Poetry

A SUMMER HAT

Woven from wild grasses,
a cluster of wild flowers
tucked in its band,
a single gull feather worn aft:
on a day shifting between
summer’s end and fall’s beginning,
we stand at the dock
waving goodbye to parting friends
when a sudden gust
lifts the hat from your head,
sends it, brim flapping,
winging its way out to sea,
wildness reclaimed,
borrowed, it seems,
for a season.

Marjorie Mir

SUNDAY MORNING, OFF THE COAST OF MAINE – MARILYN RINGER

SUNDAY MORNING, OFF THE COAST OF MAINE

 The basement Laundromat is deserted
I fill both machines, then head upstairs
to the Black Duck for a scone and chai.
I sit at the cribbage table, watch
the day wander in.

 
There is gypsy jazz playing, Django Reinhardt style,
its foot-tapping rhythm contagious. Arline and Mo
sit at the next table. We talk about Barcelona, Gaudi,
his Sagrada Familia, Japanese baseball. The tables
so close, everyone chimes in an opinion.

 
It’s time to move the wash to the dryer.
I pull out things to hang on the line,
make my way back through the small bustle
of dogs and dog toys to the pew by the window
as the church bell rings its call to prayer.

 
Marilyn Ringer
Reprinted from Island Aubade
Finishing Line Press
PO Box 1626, Georgetown KY, 40324

Also available from The Black Duck and Amazon.com

 

Monhegan XVIII (Sunset)

by Kate Cheney Chappell

MONHEGAN VILLANELLE

When day descends the stair of sky
And ribs of clouds exhale the light,
The sea breathes deep as colors die.

West bellows blow the embers high
And dark-winged terns stitch flames in flight.
When day descends the stair of sky,

She walks the stones where wild tongues lie,
and, lambent, searches cloud’s delight.
The sea breathes deep as colors die.

And sieves the gold, the rose, the rye
Like coins through colanders of light.
When day descends the stair of sky,

Bright water cups, then darkly sighs
And laps the petal edge of night.
The sea breathes deep as colors die,

Makes grief in phosphorescence fly,
And spills it on horizon’s height,
When day descends the stair of sky,
The sea breathes deep as colors die.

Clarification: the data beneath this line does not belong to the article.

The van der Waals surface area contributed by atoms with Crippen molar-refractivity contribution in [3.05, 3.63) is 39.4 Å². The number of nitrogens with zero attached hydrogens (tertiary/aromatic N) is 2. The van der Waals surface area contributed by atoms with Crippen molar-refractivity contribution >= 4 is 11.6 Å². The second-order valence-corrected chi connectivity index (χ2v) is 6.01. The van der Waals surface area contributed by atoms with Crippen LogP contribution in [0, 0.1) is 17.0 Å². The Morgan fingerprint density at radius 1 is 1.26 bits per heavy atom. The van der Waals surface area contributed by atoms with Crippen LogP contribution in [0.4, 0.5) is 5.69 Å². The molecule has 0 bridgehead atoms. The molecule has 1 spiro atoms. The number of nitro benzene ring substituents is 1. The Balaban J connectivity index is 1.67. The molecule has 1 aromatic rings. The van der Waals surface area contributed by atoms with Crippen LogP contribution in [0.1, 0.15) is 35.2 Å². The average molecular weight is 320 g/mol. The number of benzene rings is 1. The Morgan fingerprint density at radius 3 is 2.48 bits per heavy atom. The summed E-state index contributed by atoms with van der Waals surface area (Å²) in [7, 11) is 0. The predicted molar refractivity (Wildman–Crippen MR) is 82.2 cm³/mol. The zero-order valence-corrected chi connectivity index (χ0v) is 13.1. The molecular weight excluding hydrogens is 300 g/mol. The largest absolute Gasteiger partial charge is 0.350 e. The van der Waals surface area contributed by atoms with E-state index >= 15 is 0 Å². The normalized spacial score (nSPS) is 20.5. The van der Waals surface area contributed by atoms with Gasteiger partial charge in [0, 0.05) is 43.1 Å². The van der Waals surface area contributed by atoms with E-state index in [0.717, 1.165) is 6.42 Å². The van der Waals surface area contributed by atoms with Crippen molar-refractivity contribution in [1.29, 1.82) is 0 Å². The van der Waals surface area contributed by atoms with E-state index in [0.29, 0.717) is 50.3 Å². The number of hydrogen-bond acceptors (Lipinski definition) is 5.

Kate Cheney Chappell

NACE EL FUEGO

NACE EL FUEGO

~After reading “It Is Born,” by Pablo Neruda

I have consulted his poems about the sea
to dampen the dust of my dry yearning,
but even here a fire is born. I am left
thirsty for blue, for air whetted with salt.

Where is the hidden cove with its
sea glass treasures, the gulls afloat
on evening’s wind? The soul
conspires to meet me there,

but the body, weighted by entropy,
its possessions, the accoutrements
of age, cannot be moved so fettered
by its limitations.

Marilyn Ringer

from, Island Aubade, Finishing Line Press, 2012

P.O. Box 1626

Georgetown, Kentucky 40324

WINTER ON ISLAND – BONNIE ENES

WINTER ON ISLAND

Wicked cold day.
An afternoon walk with the dogs
down to the dock
where buffleheads, like bath toys,
teeter on waves. Distant islands
are in mirage. If only I could
sense summer–
whiff of salt, touch
of hand to warm rock or
to stand in the middle of a cloudless
aquamarine summer day
and chew on buttery steamers
cooked in a black iron pot
over a beach fire.
Some
thing any
thing.
The dogs look up at me,
wide-eyed, plead
walk us back, walk us
back to the house, walk us
back inside where the fire blazes.
They will not leave
until I do. I sigh, move back up the path,
return to leafing through photo albums
filled with aquamarine summer days.

Bonnie Thompson Enes

Mnemonic by Marjorie Mir

photo by Dori Schweier

 

MNEMONIC

“Fall back,” we tell ourselves,
beginning the trek toward early dark,
and we do, still do,
coming from cold streets
into lamplight,
cupping a mug in both hands;
limits, the comfort of habit,
these are not yet taken from us,
nor a darkness whose face is familial,
winter that closes us in.

Marjorie Mir